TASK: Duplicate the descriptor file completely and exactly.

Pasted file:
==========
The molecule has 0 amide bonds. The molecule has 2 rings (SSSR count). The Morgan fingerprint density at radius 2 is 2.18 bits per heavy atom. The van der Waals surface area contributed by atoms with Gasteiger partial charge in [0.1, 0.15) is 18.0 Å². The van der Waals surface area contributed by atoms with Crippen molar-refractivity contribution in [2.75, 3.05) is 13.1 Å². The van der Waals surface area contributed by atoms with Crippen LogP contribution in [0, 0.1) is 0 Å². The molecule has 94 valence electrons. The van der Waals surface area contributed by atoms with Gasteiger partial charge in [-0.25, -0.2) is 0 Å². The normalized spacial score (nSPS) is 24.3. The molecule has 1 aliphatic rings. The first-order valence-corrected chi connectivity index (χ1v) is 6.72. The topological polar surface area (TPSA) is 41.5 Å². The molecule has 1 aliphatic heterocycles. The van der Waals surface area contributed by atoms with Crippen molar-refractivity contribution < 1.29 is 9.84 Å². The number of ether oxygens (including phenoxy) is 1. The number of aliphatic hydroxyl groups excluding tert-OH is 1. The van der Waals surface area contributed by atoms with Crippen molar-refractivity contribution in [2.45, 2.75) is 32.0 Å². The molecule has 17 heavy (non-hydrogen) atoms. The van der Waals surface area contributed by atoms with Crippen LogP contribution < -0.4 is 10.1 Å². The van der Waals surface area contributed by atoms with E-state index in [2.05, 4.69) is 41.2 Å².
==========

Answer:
The molecule has 0 amide bonds. The molecule has 2 rings (SSSR count). The Morgan fingerprint density at radius 2 is 2.18 bits per heavy atom. The van der Waals surface area contributed by atoms with Gasteiger partial charge in [0.1, 0.15) is 18.0 Å². The van der Waals surface area contributed by atoms with Crippen molar-refractivity contribution in [2.75, 3.05) is 13.1 Å². The van der Waals surface area contributed by atoms with Crippen LogP contribution in [0, 0.1) is 0 Å². The molecule has 94 valence electrons. The van der Waals surface area contributed by atoms with Gasteiger partial charge in [-0.25, -0.2) is 0 Å². The normalized spacial score (nSPS) is 24.3. The molecule has 1 aliphatic rings. The first-order valence-corrected chi connectivity index (χ1v) is 6.72. The topological polar surface area (TPSA) is 41.5 Å². The molecule has 1 aliphatic heterocycles. The van der Waals surface area contributed by atoms with Crippen molar-refractivity contribution < 1.29 is 9.84 Å². The number of ether oxygens (including phenoxy) is 1. The number of aliphatic hydroxyl groups excluding tert-OH is 1. The van der Waals surface area contributed by atoms with Crippen molar-refractivity contribution in [2.45, 2.75) is 32.0 Å². The molecule has 17 heavy (non-hydrogen) atoms. The van der Waals surface area contributed by atoms with Crippen LogP contribution < -0.4 is 10.1 Å². The van der Waals surface area contributed by atoms with E-state index in [2.05, 4.69) is 41.2 Å².